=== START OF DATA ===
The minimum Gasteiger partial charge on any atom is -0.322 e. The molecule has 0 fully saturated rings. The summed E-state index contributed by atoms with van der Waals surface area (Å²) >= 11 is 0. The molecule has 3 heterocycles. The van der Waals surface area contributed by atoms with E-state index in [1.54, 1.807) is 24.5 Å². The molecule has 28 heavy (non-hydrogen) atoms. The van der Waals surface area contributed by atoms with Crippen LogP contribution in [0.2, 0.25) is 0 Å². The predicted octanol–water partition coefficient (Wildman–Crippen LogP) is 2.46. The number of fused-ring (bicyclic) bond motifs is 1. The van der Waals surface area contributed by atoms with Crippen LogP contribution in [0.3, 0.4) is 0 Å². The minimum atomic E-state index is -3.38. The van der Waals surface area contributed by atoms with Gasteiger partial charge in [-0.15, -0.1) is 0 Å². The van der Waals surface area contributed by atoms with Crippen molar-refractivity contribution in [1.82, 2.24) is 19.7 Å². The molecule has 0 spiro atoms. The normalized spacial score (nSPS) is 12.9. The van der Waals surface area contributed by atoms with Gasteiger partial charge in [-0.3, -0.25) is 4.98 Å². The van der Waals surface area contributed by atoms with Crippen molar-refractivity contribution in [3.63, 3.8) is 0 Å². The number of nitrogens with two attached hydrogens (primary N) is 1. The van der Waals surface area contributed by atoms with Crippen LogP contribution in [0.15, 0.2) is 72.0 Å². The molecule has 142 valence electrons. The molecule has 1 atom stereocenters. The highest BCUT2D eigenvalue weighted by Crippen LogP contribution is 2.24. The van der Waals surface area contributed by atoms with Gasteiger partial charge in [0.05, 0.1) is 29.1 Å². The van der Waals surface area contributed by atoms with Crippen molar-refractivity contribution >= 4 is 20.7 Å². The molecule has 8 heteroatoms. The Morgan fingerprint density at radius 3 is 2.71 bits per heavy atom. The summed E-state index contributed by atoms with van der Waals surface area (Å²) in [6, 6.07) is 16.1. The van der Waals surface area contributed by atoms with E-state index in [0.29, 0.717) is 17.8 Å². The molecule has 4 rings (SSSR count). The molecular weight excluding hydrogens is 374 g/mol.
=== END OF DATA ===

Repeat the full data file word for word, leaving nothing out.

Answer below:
The minimum Gasteiger partial charge on any atom is -0.322 e. The molecule has 0 fully saturated rings. The summed E-state index contributed by atoms with van der Waals surface area (Å²) >= 11 is 0. The molecule has 3 heterocycles. The van der Waals surface area contributed by atoms with E-state index in [1.54, 1.807) is 24.5 Å². The molecule has 28 heavy (non-hydrogen) atoms. The van der Waals surface area contributed by atoms with Crippen LogP contribution in [0.2, 0.25) is 0 Å². The predicted octanol–water partition coefficient (Wildman–Crippen LogP) is 2.46. The number of fused-ring (bicyclic) bond motifs is 1. The van der Waals surface area contributed by atoms with Crippen LogP contribution in [0.3, 0.4) is 0 Å². The minimum atomic E-state index is -3.38. The van der Waals surface area contributed by atoms with Gasteiger partial charge in [-0.15, -0.1) is 0 Å². The van der Waals surface area contributed by atoms with Crippen molar-refractivity contribution in [1.82, 2.24) is 19.7 Å². The molecule has 0 spiro atoms. The normalized spacial score (nSPS) is 12.9. The van der Waals surface area contributed by atoms with Gasteiger partial charge in [-0.3, -0.25) is 4.98 Å². The van der Waals surface area contributed by atoms with Crippen molar-refractivity contribution in [3.63, 3.8) is 0 Å². The number of nitrogens with two attached hydrogens (primary N) is 1. The van der Waals surface area contributed by atoms with Crippen LogP contribution in [0.15, 0.2) is 72.0 Å². The molecule has 142 valence electrons. The molecule has 1 atom stereocenters. The highest BCUT2D eigenvalue weighted by Crippen LogP contribution is 2.24. The van der Waals surface area contributed by atoms with Gasteiger partial charge in [0.05, 0.1) is 29.1 Å². The van der Waals surface area contributed by atoms with Crippen molar-refractivity contribution >= 4 is 20.7 Å². The molecule has 8 heteroatoms. The Morgan fingerprint density at radius 3 is 2.71 bits per heavy atom. The summed E-state index contributed by atoms with van der Waals surface area (Å²) in [6, 6.07) is 16.1. The van der Waals surface area contributed by atoms with E-state index in [0.29, 0.717) is 17.8 Å². The molecule has 4 rings (SSSR count). The molecular weight excluding hydrogens is 374 g/mol.